As vaccinations become more readily available to the American public, the possibility of travel feels attainable. After over a year of varying levels of lockdown, it is also incredibly enticing. However, passengers will not be returning to the same flying environment they left before the pandemic. Many major airlines placed a ban on emotional support animals on planes in 2020 after the Department of Transportation announced emotional support animals would not be considered service animals.


The Basics of Emotional Support Animals

The Americans with Disabilities Act defines a service animal as a “dog that has been individually trained to do work or perform tasks for an individual with a disability.”

Emotional support animals can provide service and comfort to their owners. This ban has put many owners in a state of desperation. 80% of owners would pay in order to ensure their pets were seated with them instead of in the cargo hold, with just about 20% of owners willing to spend at least $300. Prior to the ban, emotional support animals were ticketed and boarded with their owners. Service dogs are still able to ride with their passengers for free, although some airlines will ask for the service dog’s certification forms.

Passengers and organizations that oppose the presence of emotional support animals point to an 85% increase in incidents involving emotional support animals since 2016. Almost 2 of every 5 flying passengers have been on a flight where an incident involving an emotional support animal occurred. Two notable incidents are a dog biting an American Airlines attendant in 2019 and an emotional support pig defecating in a plane’s cabin in 2014.


The State of Flying

This ban affects more than just passengers who have support animals themselves. In fact, 48% of airline customers report they feel happy when seeing an animal on the plane. 10% of people reported reduced anxiety when there is a support animal on the same flight.  On the other hand, 11% of people are annoyed with the presence of support animals, 10% feel increased anxiety, and 9% of passengers have an allergy to animals. Other passengers had a more diplomatic view: 34% of airline customers understand support the ban on emotional support animals, while still wishing customers who need the support could have an alternate option.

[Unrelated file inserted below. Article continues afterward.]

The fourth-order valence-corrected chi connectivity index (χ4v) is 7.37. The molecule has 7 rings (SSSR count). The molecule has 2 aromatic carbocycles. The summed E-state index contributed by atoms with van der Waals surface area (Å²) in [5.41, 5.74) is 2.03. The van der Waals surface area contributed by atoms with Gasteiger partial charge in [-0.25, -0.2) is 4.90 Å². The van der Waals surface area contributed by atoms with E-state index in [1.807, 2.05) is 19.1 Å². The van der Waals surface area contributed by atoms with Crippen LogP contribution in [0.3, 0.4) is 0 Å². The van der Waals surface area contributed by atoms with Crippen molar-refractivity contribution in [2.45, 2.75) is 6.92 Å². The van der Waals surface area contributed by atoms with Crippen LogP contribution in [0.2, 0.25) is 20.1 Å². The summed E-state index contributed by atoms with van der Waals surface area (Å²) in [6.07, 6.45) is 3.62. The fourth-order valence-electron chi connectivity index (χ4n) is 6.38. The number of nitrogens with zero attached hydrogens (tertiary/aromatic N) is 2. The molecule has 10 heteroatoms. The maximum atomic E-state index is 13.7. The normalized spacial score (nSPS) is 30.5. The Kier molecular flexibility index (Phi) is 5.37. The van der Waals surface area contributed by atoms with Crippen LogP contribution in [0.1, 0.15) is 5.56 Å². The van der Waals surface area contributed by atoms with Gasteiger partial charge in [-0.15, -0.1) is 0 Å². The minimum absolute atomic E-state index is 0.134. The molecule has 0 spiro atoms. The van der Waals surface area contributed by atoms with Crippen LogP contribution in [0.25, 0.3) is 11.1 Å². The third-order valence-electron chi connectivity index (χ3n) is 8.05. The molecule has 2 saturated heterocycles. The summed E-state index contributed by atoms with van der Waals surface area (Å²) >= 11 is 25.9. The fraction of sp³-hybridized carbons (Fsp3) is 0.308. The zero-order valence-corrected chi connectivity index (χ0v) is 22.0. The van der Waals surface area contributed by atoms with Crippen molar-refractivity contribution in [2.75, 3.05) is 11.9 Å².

Airlines for Americans reports that over one million passengers brought emotional support animals on plane rides in 2019, and 90% of people who tried to certify pets as emotional support animals were successful. This spike in passengers with emotional support animals is a direct result of loosening restrictions, which ultimately might have led to the 2021 ban.

Though that spike likely resulted in exploitation of the emotional support animal system, the ban will place untold strain on passengers who relied on that source of comfort. Unfortunately, the passengers with emotional support animals will not be the only ones suffering. Over half of American passengers prefer flying next to animals than babies or toddlers. The post-pandemic travel boom will offer all passengers a less animal-friendly cabin.